Castle Crags State Park
5.5 miles round trip with 2,200-foot elevation gain
Soaring above the upper Sacramento River Valley are the sky-scraping spires of granite called the Castle Crags. From the lofty ramparts, the hiker can look down on forested slopes and up at magniﬁcent snow-covered Mt. Shasta.
The Castle Crags were formed in much the same manner as nearby Mt. Shasta and the other peaks of the Cascade Range—by volcanic activity some 200 million years ago. For the last million years, the Crags have been subjected to the forces of wind, rain, ice and even some small glaciers, which have shaped the granite into its distinctive shapes. Rising beside the spikey peaks is a round one, Castle Dome, which many mountaineers liken to Yosemite’s Half Dome.
In 1855, the territory below the Crags was the site of a struggle between local native people and settlers. The locals, armed only with bows and arrows, were driven from their land in a one-sided battle that was chronicled by Joaquin Miller, “poet of the High Sierra.”
Mining—ﬁrst gold, later mercury and chromite—and logging, were the chief industries around the Crags for a hundred years. During the 1920s and 1930s, conservationists worked to protect the Castle Crags; they circulated photographs of the scenic spot and promoted the idea of a comprehensive California state park system.
Crags Trail, with its steep elevation gain, is a real workout. Rewarding your effort are postcard-views of the Crags and of Mt. Shasta. The trail crosses Kettlebelly Ridge, part of the old California-Oregon Toll Road used by settlers on their way west.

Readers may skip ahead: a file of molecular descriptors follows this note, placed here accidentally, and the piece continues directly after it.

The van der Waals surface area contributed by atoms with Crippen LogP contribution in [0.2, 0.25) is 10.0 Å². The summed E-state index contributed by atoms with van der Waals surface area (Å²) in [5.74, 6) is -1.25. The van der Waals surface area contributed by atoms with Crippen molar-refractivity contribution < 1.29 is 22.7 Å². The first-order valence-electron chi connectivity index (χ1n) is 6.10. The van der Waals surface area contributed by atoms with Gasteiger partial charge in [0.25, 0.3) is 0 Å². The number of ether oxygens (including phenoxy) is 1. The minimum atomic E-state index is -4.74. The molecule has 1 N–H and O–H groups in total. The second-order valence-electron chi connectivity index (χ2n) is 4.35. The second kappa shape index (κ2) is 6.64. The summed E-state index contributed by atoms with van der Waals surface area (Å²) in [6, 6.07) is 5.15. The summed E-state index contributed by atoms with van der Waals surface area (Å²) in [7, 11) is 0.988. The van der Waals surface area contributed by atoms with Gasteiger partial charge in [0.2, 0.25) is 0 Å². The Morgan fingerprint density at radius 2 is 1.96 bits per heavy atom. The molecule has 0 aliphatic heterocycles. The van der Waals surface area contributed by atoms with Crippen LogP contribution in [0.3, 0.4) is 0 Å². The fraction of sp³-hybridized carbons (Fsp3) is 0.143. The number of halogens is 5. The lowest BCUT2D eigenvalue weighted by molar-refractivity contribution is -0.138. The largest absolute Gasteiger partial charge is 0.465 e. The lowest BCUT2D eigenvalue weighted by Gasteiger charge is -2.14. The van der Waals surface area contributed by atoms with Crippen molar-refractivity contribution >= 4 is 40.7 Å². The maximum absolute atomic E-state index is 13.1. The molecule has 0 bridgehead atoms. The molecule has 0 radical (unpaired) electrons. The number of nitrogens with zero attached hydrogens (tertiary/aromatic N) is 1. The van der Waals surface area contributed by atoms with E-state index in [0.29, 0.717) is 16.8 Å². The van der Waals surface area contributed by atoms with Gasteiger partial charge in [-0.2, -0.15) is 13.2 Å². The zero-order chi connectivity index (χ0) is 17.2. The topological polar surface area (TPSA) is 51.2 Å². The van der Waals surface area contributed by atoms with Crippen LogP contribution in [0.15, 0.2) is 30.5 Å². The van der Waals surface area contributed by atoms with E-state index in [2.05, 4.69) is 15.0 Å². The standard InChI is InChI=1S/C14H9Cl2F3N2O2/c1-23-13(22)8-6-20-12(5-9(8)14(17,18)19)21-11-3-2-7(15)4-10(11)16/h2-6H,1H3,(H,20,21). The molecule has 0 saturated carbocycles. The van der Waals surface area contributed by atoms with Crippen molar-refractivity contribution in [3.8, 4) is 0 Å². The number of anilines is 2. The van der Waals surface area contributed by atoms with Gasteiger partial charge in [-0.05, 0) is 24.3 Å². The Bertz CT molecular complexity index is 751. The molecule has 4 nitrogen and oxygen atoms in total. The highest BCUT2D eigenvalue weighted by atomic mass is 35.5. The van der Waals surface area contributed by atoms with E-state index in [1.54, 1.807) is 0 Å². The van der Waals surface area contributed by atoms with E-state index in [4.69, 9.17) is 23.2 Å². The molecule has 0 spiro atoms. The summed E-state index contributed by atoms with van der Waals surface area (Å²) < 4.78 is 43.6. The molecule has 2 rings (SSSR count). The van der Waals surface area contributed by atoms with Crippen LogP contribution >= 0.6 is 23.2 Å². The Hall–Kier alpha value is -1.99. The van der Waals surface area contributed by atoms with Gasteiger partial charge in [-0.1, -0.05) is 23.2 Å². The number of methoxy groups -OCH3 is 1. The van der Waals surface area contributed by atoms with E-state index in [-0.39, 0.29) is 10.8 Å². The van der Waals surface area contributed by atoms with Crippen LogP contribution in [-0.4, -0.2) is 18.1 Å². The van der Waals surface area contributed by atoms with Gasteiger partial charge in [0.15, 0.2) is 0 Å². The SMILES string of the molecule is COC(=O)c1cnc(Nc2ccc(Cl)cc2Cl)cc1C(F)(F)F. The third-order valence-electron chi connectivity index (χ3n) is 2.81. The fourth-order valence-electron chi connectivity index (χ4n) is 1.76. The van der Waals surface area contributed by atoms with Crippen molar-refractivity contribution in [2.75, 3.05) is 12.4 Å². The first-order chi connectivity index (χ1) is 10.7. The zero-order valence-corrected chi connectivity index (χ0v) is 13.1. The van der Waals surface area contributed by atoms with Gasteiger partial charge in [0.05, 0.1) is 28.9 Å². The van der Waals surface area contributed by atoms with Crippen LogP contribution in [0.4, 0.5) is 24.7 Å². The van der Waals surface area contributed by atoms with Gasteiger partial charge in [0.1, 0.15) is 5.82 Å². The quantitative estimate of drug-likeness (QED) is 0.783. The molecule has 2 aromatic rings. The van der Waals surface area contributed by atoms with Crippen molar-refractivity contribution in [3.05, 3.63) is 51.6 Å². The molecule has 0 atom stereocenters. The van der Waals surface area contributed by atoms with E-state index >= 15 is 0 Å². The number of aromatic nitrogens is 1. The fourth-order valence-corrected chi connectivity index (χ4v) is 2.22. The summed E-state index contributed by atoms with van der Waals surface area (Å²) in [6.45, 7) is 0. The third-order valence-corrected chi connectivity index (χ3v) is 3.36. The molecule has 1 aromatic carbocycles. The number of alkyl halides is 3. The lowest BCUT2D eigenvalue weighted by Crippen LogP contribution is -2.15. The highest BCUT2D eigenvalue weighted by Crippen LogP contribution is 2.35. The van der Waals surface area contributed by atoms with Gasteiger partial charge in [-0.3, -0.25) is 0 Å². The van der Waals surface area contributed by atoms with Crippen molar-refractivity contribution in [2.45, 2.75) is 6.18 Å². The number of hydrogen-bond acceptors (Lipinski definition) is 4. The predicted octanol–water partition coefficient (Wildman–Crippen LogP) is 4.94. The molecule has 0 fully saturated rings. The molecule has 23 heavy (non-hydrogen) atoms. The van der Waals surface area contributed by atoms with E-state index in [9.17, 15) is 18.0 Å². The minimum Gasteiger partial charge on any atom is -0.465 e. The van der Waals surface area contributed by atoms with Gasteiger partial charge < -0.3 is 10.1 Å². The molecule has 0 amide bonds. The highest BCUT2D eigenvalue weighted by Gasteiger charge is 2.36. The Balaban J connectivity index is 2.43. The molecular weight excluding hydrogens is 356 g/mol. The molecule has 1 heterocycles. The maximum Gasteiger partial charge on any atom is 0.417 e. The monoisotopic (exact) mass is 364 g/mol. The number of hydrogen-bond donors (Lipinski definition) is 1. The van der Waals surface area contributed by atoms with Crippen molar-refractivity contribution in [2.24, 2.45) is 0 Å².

Directions to trailhead: Castle Crags State Park is located some 25 miles north of Lake Shasta (6 miles south of Dunsmuir) off Interstate 5. Take the Castella exit and follow signs to the park. Follow the entrance road to the Vista Point parking area. The signed trail begins just down the road from the Point.
The hike: From the signed trailhead, the trail climbs west through a mixed forest of pine, ﬁr and cedar. After a short time, you’ll pass a junction with Root Creek Trail, a mile-long path leading through the forest to its namesake creek. A little more climbing brings you to a four-way intersection. Here you meet the famous Paciﬁc Crest Trail, seven miles of which leads through the state park. Your quiet contemplation of the notion of walking 2,000 miles from Mexico to Washington will undoubtedly be interrupted by the sizzle of electricity passing through the high-voltage lines strung above the trail junction.
You continue on Crags Trail on an ever-more-earnest ascent for another half mile to a short connector trail known as Bob’s Hat Trail which drops a quarter mile back to PCT. (Keep this trail in mind as a return trip option.)
Crags Trail turns north, and in another 0.5 mile splits again. The left fork goes to Indian Springs, where cold water bubbles from the depths of the Crags. Your path climbs even more steeply, winding among boulders and over ﬂat rocks. Trees become more sparse with the gain in elevation, opening up ever-grander views over the manzanita and hardy heather of the Crags. Trail’s end is at the base of roundish Castle Dome.
You can climb rocks to your heart’s content around here, but use caution and don’t exceed your abilities.
© 2012 The Trailmaster, Inc.
From John McKinney’s
Day Hiker’s Guide to California’s State Parks
Trail descriptions and maps have been reproduced with the permission of the author. To learn more about The Trailmaster and other related publications please visit their website at www.thetrailmaster.com.